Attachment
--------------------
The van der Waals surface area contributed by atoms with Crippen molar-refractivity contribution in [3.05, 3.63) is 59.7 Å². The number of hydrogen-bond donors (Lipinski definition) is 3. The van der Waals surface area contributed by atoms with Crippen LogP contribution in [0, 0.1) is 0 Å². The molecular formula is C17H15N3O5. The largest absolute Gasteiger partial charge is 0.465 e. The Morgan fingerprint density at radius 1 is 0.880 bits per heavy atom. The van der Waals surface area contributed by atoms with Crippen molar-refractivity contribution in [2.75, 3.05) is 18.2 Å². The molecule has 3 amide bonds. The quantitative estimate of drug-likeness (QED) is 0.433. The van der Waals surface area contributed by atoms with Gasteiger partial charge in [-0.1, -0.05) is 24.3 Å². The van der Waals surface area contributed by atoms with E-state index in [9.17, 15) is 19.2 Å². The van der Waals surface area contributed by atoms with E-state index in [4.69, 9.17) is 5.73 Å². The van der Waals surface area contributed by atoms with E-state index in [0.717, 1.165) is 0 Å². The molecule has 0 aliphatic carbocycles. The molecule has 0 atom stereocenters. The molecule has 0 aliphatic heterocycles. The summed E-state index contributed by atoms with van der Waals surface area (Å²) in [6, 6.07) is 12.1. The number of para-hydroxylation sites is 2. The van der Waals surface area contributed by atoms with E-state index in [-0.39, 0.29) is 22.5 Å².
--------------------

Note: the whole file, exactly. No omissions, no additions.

The van der Waals surface area contributed by atoms with Crippen molar-refractivity contribution in [3.05, 3.63) is 59.7 Å². The number of hydrogen-bond donors (Lipinski definition) is 3. The van der Waals surface area contributed by atoms with Crippen LogP contribution in [0, 0.1) is 0 Å². The molecular formula is C17H15N3O5. The largest absolute Gasteiger partial charge is 0.465 e. The Morgan fingerprint density at radius 1 is 0.880 bits per heavy atom. The van der Waals surface area contributed by atoms with Crippen molar-refractivity contribution in [2.75, 3.05) is 18.2 Å². The molecule has 3 amide bonds. The quantitative estimate of drug-likeness (QED) is 0.433. The van der Waals surface area contributed by atoms with Gasteiger partial charge in [-0.1, -0.05) is 24.3 Å². The van der Waals surface area contributed by atoms with E-state index in [9.17, 15) is 19.2 Å². The van der Waals surface area contributed by atoms with E-state index in [4.69, 9.17) is 5.73 Å². The van der Waals surface area contributed by atoms with E-state index in [0.717, 1.165) is 0 Å². The molecule has 0 aliphatic carbocycles. The molecule has 0 atom stereocenters. The molecule has 0 aliphatic heterocycles. The summed E-state index contributed by atoms with van der Waals surface area (Å²) in [6, 6.07) is 12.1. The number of para-hydroxylation sites is 2. The van der Waals surface area contributed by atoms with E-state index in [-0.39, 0.29) is 22.5 Å².